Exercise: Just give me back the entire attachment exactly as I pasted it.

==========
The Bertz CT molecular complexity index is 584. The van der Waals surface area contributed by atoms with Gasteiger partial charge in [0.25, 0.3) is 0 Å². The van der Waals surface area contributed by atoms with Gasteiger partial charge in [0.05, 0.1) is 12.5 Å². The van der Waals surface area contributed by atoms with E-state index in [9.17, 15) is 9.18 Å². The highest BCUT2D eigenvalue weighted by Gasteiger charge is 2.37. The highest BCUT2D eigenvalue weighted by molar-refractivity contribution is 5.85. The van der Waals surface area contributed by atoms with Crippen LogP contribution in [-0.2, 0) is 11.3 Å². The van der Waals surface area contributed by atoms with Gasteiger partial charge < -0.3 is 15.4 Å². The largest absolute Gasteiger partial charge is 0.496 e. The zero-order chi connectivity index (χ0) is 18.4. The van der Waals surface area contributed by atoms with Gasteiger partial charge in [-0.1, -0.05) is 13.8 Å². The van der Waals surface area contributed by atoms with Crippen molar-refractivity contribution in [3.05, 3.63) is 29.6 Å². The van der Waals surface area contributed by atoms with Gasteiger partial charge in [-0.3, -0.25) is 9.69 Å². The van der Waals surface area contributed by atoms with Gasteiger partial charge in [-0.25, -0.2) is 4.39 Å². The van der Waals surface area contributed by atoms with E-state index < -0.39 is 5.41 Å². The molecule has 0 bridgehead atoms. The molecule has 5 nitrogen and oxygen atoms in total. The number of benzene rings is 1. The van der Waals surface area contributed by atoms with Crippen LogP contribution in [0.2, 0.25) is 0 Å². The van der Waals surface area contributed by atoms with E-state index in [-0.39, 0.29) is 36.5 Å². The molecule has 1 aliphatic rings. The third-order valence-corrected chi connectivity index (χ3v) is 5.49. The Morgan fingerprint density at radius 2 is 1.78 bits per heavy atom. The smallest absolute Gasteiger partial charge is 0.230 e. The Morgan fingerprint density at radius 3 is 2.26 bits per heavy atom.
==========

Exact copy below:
The Bertz CT molecular complexity index is 584. The van der Waals surface area contributed by atoms with Gasteiger partial charge in [0.25, 0.3) is 0 Å². The van der Waals surface area contributed by atoms with Gasteiger partial charge in [0.05, 0.1) is 12.5 Å². The van der Waals surface area contributed by atoms with E-state index in [9.17, 15) is 9.18 Å². The highest BCUT2D eigenvalue weighted by Gasteiger charge is 2.37. The highest BCUT2D eigenvalue weighted by molar-refractivity contribution is 5.85. The van der Waals surface area contributed by atoms with Crippen LogP contribution in [-0.2, 0) is 11.3 Å². The van der Waals surface area contributed by atoms with Gasteiger partial charge < -0.3 is 15.4 Å². The largest absolute Gasteiger partial charge is 0.496 e. The zero-order chi connectivity index (χ0) is 18.4. The van der Waals surface area contributed by atoms with Gasteiger partial charge in [-0.1, -0.05) is 13.8 Å². The van der Waals surface area contributed by atoms with Crippen molar-refractivity contribution in [3.05, 3.63) is 29.6 Å². The van der Waals surface area contributed by atoms with Gasteiger partial charge in [-0.3, -0.25) is 9.69 Å². The van der Waals surface area contributed by atoms with Gasteiger partial charge in [-0.25, -0.2) is 4.39 Å². The van der Waals surface area contributed by atoms with E-state index < -0.39 is 5.41 Å². The molecule has 0 bridgehead atoms. The molecule has 5 nitrogen and oxygen atoms in total. The number of benzene rings is 1. The van der Waals surface area contributed by atoms with Crippen LogP contribution in [0.2, 0.25) is 0 Å². The van der Waals surface area contributed by atoms with E-state index in [-0.39, 0.29) is 36.5 Å². The molecule has 1 aliphatic rings. The third-order valence-corrected chi connectivity index (χ3v) is 5.49. The Morgan fingerprint density at radius 2 is 1.78 bits per heavy atom. The smallest absolute Gasteiger partial charge is 0.230 e. The Morgan fingerprint density at radius 3 is 2.26 bits per heavy atom.